Who Makes the Cakes for Is It Cake? Know About Monika Stout!

Jul 3, 2023 @ 9:07 GMT-0500
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Who Makes the Cakes for Is It Cake? Know About Monika Stout! celebsindepth.com

In Netflix's 'Is It Cake?' Monika Stout is the artist who makes all the cakes. The contestants only prepare the cakes during the tournament's middle phase.

Netflix's Is It Cake? piques a lot of interest as a baking competition show with a title that is a question in and of itself. While viewing the new series, you may find yourself asking questions other than "Is that really a cake?"

You may find yourself salivating over all the realistic masterpieces, standing one inch away from your TV, and tearing up over the wholesomeness of the participants' bonds. On the other hand, many viewers have been wanting to know who actually makes the cakes. Well, we are here to help and discuss the inspiration for the show's premise, and how the famed cake wall works.

Previously, we talked about Miko Kaw Hok Uy, Spirit Wallace, and Elizabeth Rowe.

Is It Cake: Monika Stout Is the Artist Who Makes All the Cakes!

Monika Stout makes the cakes in Netflix's Is It Cake? celebsindepth.comMonika Stout makes the cakes in Netflix's Is It Cake?
Image Source: IMbD

Netflix's Is It Cake's culinary team is very talented and Monika Stout (@truly.scrumptious.cake) is the cake artist who makes their hero cakes. The shows candidates only prepare the cakes in the middle round of the tournament, which consists of three rounds.

And the best about this show is that the audience can participate. In the first and final rounds, they get to play the same game as the bakers. Then, in the middle rounds, while the bakers are attempting to mislead the judges, and host they get to play the same game as the judges.

In the show, Monika Stout oversaw an extraordinary crew of bakers and created the hero cakes for round one and the cash cakes for round two. They possessed what we referred to as the cake lab. It felt like a mad scientist's laboratory, where you'd go in and someone would be patiently carving a piggy bank or a shoe or something similar beside the real thing, experimenting with edible money and all sorts of things.

It was always very important to us that each cake be more than just a model made of culinary items, but that it actually be something edible. As a result, every cake produced on the show was edible. To get to the cake in some of them, you'd have to dig through a thick layer of modeling chocolate. In terms of what happened to the cakes that were not eaten by the judges? Swords, machetes, and razor-sharp blades were used to cut them up. As a result, they didn't have much else to do.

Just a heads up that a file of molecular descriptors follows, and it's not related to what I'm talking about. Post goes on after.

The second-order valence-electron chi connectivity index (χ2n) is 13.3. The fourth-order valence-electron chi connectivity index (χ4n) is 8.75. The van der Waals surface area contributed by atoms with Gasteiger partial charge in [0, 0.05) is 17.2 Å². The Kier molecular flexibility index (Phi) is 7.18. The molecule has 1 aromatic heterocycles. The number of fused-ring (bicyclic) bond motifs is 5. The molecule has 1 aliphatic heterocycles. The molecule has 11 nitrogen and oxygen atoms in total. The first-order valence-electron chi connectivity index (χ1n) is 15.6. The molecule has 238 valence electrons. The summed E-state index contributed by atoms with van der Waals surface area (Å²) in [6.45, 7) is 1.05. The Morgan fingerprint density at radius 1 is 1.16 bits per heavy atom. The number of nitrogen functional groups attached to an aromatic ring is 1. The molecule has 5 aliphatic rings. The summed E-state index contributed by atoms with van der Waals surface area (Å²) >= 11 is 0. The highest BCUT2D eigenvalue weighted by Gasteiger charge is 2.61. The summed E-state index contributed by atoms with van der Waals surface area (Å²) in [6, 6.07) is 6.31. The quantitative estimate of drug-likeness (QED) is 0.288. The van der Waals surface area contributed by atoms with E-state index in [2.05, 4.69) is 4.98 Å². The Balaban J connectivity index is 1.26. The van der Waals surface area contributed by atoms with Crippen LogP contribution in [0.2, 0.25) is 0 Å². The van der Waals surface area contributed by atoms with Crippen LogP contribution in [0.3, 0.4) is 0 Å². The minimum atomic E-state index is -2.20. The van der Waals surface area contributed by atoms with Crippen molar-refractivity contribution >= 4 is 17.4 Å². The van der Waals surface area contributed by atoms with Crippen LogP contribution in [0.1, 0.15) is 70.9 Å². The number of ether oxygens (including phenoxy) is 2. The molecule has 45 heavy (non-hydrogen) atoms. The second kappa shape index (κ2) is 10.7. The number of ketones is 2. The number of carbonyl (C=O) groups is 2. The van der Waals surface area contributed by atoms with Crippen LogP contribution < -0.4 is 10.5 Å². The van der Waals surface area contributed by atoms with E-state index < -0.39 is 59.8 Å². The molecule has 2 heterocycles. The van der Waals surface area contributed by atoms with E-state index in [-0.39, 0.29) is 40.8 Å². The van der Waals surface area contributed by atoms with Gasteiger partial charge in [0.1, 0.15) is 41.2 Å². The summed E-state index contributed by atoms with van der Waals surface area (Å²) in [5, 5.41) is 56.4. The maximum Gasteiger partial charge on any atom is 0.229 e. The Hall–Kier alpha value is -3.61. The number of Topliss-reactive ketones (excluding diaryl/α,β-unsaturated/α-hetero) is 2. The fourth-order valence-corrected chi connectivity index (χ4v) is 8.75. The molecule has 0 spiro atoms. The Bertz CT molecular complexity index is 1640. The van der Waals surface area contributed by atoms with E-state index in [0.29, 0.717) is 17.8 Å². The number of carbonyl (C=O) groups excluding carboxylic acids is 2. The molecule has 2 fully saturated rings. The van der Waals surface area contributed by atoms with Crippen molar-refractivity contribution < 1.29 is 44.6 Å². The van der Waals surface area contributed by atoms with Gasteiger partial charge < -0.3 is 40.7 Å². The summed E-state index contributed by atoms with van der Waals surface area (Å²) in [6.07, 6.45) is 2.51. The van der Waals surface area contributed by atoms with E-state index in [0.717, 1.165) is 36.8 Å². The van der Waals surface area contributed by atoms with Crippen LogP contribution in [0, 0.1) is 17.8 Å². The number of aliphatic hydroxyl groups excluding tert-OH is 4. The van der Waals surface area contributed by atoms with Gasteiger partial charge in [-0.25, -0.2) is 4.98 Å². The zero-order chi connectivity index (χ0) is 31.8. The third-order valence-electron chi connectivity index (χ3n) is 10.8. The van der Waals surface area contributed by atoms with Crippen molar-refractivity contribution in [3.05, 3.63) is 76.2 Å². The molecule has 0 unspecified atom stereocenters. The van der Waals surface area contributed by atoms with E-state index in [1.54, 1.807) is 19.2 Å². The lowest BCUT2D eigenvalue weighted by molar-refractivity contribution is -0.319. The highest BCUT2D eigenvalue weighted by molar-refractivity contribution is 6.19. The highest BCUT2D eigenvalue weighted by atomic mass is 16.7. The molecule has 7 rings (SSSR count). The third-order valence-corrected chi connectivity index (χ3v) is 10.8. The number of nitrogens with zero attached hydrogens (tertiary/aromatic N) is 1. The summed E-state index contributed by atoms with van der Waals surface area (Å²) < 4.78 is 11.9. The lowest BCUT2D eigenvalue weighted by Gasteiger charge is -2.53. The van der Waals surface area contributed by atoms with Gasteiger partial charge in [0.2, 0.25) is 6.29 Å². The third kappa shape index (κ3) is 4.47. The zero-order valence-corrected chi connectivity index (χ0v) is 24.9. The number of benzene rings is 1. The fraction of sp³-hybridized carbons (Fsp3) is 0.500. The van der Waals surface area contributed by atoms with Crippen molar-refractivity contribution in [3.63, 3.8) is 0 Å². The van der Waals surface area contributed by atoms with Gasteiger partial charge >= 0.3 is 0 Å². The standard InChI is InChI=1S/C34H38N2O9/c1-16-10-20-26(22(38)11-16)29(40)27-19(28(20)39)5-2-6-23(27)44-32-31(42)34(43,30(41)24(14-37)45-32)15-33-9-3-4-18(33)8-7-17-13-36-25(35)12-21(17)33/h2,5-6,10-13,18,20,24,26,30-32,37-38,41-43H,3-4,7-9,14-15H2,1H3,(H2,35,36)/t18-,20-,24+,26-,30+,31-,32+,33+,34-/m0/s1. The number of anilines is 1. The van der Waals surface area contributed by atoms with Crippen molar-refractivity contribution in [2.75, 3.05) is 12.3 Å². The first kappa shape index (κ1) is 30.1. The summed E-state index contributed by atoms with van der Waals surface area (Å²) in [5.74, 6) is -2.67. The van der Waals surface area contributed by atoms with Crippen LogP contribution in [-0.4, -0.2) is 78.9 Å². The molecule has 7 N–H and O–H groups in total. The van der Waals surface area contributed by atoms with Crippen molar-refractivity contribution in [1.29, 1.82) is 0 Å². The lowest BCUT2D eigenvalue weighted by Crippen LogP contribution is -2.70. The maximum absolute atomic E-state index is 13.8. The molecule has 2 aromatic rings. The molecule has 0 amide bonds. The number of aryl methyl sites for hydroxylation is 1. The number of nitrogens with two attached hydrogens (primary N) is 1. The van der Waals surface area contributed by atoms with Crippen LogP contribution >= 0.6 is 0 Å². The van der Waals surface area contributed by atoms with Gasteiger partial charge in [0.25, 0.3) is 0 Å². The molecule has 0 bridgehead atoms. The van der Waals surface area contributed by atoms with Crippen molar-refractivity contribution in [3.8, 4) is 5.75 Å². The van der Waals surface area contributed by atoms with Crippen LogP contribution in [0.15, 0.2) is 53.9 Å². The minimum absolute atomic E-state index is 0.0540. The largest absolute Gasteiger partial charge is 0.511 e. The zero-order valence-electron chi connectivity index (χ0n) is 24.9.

How Does the Netflix Is It Cake’s Cake Wall Work?

Netflix's Is It Cake's served a functional purpose in the cake wall that the more you stare at a display with one of the items being a cake, the easier it is to figure out which one it is. So, they wanted a device that would make an exciting unveiling and be a time where you could say, "Okay, now go." The cake wall came in handy for this. The cake wall is basically built on a turntable. They build up the displays behind the wall, flip the wall around, and then flip it away to replace it with a new display. That's the theory, anyway.

Is It Cake? Season 2 is now streaming on Netflix. celebsindepth.comIs It Cake? Season 2 is now streaming on Netflix.
Image source: Showbiz Cheat Sheet

In reality, it had a few peculiarities. We needed cables that wrapped around the turntables to light it. As a result, you couldn't keep spinning it in the same way or the cables would shatter. So they had to rotate the wall back at key moments off-camera.

Another amusing aspect is that they would have Mikey Day (@mikeyfuntime)  come around on the cake wall, but it actually begins with a shock, much like when a bus or subway car takes off. When the turntable starts, they have to hang on to something or things can become a little hairy. And when the turntable came around, they had to be really careful not to knock over the cakes or anything else.

It just became the show's trademark, a slightly antiquated game-show aspect. It was all part of the show's lighthearted, funny tone. It's a game show one minute and a food show the next.

People may not notice this, but they wanted to set it up so that when it's time to cook, the lighting conditions of the entire set change and it's more like what you'd expect to see in a culinary program, with white light, so the bakers could work. When it gets to the game-show part, the lighting changes and becomes more dramatic, making it much more difficult for anyone to discern which cakes are which.

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